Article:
[Kenzaburo Oe (2nd from left) and Yamamoto Taro(right) lead the demonstrators off...]
The Sayonara Nukes event was held today in Tokyo, a demonstration and march which it was hoped would attract 50,000 people. By my reckoning, it did.
Full gallery of about 100 pictures at the foot of this page
It was the first time my children had ever been to an event of this size. We’d demonstrated back in the UK, in our small Welsh hometown of Monmouth, to get a speed-limit on a dangerous stretch of road that bi-sected the town. We won that battle. Today’s demonstration may not have completely sunk in to the kids’ consciousnesses but it was their future we were marching to protect. They knew that much. Well, the two eldest did. Charlie, at 18-months, was on his first protest march. A fact that reminded me vividly of one of my first childhood memories: sitting in my pushchair, in the middle of the road in the small Kent village of Bridge where my mother was leading a protest to get a bypass. There had, over just a few years, been some terrible road accidents as Bridge – with a hill into the village and a hill leading out – was on the main road to Dover in those days.
Flash forward almost forty years and myself and my young family marching to protest something that is beginning to solidify many in Japan: the Fukushima nuclear disaster and its aftermath.
Our family has a stake in Fukushima; my wife’s entire family live there, just 55km from the crippled reactors of the DaiIchi power station. So, this matter is personal for us.
Demonstrations are infrequent in this otherwise politically quiet – some would say apathetic – country. My father-in-law demonstrated in the 1960s. It cost him a lot to do so as he, like many others who voiced dissent, were marginalised and black-balled for their outspokenness.
Times have changed. The stakes have changed. This is not just about reconstruction after Japan’s most crippling national disaster since WW2 [the Great East Japan Earthquake and Tsunami of March 11th]. This is about saving this country from another nuclear catastrophe. It’s about speaking out against TEPCO, the utility company at the centre of the nuclear mess.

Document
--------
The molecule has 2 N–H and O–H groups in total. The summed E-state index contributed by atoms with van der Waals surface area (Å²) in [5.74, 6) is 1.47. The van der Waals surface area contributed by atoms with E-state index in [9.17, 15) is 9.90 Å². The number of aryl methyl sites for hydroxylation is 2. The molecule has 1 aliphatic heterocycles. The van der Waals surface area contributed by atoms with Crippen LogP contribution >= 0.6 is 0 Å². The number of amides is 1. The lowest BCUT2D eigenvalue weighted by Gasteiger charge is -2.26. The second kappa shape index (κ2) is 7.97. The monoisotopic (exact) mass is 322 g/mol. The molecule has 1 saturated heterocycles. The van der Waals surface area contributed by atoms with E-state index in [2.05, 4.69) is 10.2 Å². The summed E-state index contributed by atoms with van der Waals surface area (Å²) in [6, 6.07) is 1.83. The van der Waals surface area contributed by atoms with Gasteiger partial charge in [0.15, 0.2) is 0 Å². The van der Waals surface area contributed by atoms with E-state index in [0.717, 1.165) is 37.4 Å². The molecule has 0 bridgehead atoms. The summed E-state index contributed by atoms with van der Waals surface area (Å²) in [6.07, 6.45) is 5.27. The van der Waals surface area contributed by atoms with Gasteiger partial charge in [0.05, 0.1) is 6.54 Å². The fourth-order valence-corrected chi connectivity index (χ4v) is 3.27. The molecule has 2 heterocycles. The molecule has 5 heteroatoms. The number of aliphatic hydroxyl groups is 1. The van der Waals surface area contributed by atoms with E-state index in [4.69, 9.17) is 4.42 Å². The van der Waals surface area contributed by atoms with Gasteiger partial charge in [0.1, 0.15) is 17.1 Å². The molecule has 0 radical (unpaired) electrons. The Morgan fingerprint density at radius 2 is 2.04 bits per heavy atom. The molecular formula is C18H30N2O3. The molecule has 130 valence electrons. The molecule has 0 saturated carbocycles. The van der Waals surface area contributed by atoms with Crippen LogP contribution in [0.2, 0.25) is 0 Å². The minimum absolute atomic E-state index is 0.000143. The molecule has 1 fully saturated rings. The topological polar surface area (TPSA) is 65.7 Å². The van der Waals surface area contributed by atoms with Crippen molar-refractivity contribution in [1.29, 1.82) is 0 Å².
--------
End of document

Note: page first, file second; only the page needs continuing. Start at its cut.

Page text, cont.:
I am not really anti-nuclear. Myself and many people today at the rally had lots of different opinions about nuclear. But which other ‘f**k you TEPCO and everyone else involved who let this happen’ flag is there to corral under? None. Protest is thin on the ground in Japan. For me this march today was about marching for a realistic future. One where people have responsibility for their own actions beyond a deep bow, a quick, televised apology and a nice fat pension or a job on some quasi governmental board.
No excuses and no safety-net for TEPCO’s execs who oversaw the corporate regime that let this happen. A little more truth about the situation now and proper measures in place for the future. These are what we need.
And to the people who always crow ‘show me the alternative’ when it comes to people disliking nuclear power?
Here in Japan we live in an active volcanic region but how much has geothermal power been looked into or tried? It’s expensive, sure. But so is cleaning up after Fukushima. So is the construction state that we live in here in Japan. Bullet-train lines that go nowhere other than past an MP’s local town; built because of a bit of palm-greasing. Sure, it goes on. But this is the 21st Century and it’s gotta stop. Now.
How many geothermal bore-holes could that bullet-train-track to nowhere have bought?
Solar is picking up pace but needs more rollout. It’s sunny here a lot of the time so it’s a viable plan and recently ousted PM, Naoto Kan, got an energy bill through that makes it compulsory for power companies to buy back power generated by people with, for example, solar panels on top of their homes.
Renewables need more attention and investment. Nuclear needs more attention to make safer. Execs and politicians and the media need to stop rolling all the bad news under the carpet and the people here need to stop bending over and taking it…..
One could be forgiven today for hoping that the tide is turning. That people are ready to stand and make themselves heard. I hope so, for my kid’s sake…
Click each of the images below for a bigger version. Full gallery of 100+ images at the foot of the page.
Gallery of images from the 19th September Anti Nuclear – Sayonara Nukes – march and demonstration in Tokyo, Japan